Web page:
The quality of patient care has declined in many NHS organisations and the outlook is even more pessimistic according to managers who are struggling to meet financial targets for cutbacks and efficiencies.
A survey of 48 NHS finance managers by the Kings Fund found that a third reported the quality of care as having declined in their area during the past year, around double the number voicing such fears in the previous quarterly report.
At the end of the second year of the so-called ‘Nicholson Challenge’ to find £20bn in productivity improvements by 2015, most NHS organisations were reported to be on track to meet their own financial targets and only three out of 48 surveyed anticipated a deficit. However, two thirds of NHS finance managers were pessimistic about the general financial state of their local health economy over the next 12 months.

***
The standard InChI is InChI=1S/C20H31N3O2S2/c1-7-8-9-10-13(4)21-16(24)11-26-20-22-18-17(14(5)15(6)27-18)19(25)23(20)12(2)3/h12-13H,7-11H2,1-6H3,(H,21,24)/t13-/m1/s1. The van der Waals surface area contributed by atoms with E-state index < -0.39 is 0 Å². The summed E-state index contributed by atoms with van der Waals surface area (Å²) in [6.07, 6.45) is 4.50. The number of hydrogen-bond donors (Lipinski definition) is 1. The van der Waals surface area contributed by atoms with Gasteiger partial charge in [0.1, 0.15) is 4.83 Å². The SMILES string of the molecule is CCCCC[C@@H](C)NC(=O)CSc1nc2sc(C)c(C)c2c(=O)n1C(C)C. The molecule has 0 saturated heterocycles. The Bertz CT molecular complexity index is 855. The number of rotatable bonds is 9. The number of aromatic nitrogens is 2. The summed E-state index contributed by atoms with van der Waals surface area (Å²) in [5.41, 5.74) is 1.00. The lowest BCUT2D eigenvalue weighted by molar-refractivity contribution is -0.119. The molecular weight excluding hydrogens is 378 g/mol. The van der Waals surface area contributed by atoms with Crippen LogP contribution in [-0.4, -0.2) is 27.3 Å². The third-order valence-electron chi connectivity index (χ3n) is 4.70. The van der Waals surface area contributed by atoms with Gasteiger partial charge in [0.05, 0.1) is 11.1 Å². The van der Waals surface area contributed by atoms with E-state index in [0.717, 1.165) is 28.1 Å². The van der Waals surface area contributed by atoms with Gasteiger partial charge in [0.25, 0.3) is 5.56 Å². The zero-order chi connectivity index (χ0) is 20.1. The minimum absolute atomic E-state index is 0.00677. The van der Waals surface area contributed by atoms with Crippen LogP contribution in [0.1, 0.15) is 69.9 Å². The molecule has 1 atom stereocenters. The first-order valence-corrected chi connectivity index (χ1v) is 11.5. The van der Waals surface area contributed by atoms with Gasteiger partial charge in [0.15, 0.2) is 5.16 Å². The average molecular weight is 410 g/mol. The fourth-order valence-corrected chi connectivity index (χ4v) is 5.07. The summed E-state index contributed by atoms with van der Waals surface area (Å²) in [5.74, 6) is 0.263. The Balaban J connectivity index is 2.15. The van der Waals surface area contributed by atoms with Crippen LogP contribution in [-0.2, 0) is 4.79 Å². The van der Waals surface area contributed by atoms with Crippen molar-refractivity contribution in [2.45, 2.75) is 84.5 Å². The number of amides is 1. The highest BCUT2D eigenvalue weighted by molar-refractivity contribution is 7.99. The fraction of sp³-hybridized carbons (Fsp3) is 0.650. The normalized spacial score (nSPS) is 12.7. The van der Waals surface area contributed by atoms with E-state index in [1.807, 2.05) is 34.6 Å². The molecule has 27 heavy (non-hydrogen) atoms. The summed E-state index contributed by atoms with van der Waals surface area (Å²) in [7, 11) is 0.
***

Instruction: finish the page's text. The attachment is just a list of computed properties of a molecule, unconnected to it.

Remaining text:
Most key NHS performance indicators remained stable, but the proportion of patients waiting more than four hours in A&E (4.3%) was at its highest level for this quarter since 2003/04. Waiting times for hospital treatment remained stable, as did rates of delay in transferring patients out of hospital, although more than 60% of NHS finance directors reported that delayed transfers of care had worsened over the last year.
There was improvement in rates of health care-acquired infection, with a 13.5% drop in C difficile and a drop of nearly 12% in MRSA year-on-year counts to November 2012.
The report showed there had been a reduction of 24,313 full-time NHS posts from March 2010 to October 2012, including 4,000 nurses, midwives and health visitors, and 8000 managers. However, the number of consultants has risen by 12.3% since 2009.